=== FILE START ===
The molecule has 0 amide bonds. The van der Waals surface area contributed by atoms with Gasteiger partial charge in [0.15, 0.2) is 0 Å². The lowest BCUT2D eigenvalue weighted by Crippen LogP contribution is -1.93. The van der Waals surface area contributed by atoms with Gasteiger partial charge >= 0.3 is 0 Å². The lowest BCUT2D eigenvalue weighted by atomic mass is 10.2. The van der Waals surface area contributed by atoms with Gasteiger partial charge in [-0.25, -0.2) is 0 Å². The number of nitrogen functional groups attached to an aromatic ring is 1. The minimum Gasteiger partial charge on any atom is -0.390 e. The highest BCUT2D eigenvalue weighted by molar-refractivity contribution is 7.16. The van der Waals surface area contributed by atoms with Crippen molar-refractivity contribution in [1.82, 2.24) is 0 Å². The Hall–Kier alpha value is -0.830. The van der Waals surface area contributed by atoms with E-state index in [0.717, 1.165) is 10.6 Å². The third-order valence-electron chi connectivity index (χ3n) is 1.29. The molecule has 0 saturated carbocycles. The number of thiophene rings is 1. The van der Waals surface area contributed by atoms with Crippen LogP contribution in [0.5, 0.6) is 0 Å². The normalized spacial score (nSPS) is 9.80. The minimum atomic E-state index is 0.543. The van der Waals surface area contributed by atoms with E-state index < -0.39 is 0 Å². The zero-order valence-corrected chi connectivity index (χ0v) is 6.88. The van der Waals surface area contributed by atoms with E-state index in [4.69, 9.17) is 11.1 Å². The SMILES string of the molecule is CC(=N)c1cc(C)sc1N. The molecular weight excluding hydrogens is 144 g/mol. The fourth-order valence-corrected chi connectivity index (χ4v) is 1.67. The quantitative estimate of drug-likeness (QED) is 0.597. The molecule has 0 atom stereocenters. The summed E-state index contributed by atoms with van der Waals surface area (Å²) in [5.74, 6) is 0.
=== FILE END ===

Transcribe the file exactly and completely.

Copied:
The molecule has 0 amide bonds. The van der Waals surface area contributed by atoms with Gasteiger partial charge in [0.15, 0.2) is 0 Å². The lowest BCUT2D eigenvalue weighted by Crippen LogP contribution is -1.93. The van der Waals surface area contributed by atoms with Gasteiger partial charge >= 0.3 is 0 Å². The lowest BCUT2D eigenvalue weighted by atomic mass is 10.2. The van der Waals surface area contributed by atoms with Gasteiger partial charge in [-0.25, -0.2) is 0 Å². The number of nitrogen functional groups attached to an aromatic ring is 1. The minimum Gasteiger partial charge on any atom is -0.390 e. The highest BCUT2D eigenvalue weighted by molar-refractivity contribution is 7.16. The van der Waals surface area contributed by atoms with Crippen molar-refractivity contribution in [1.82, 2.24) is 0 Å². The Hall–Kier alpha value is -0.830. The van der Waals surface area contributed by atoms with E-state index in [0.717, 1.165) is 10.6 Å². The third-order valence-electron chi connectivity index (χ3n) is 1.29. The molecule has 0 saturated carbocycles. The number of thiophene rings is 1. The van der Waals surface area contributed by atoms with Crippen LogP contribution in [0.5, 0.6) is 0 Å². The normalized spacial score (nSPS) is 9.80. The minimum atomic E-state index is 0.543. The van der Waals surface area contributed by atoms with E-state index < -0.39 is 0 Å². The zero-order valence-corrected chi connectivity index (χ0v) is 6.88. The van der Waals surface area contributed by atoms with E-state index in [4.69, 9.17) is 11.1 Å². The SMILES string of the molecule is CC(=N)c1cc(C)sc1N. The molecular weight excluding hydrogens is 144 g/mol. The fourth-order valence-corrected chi connectivity index (χ4v) is 1.67. The quantitative estimate of drug-likeness (QED) is 0.597. The molecule has 0 atom stereocenters. The summed E-state index contributed by atoms with van der Waals surface area (Å²) in [5.74, 6) is 0.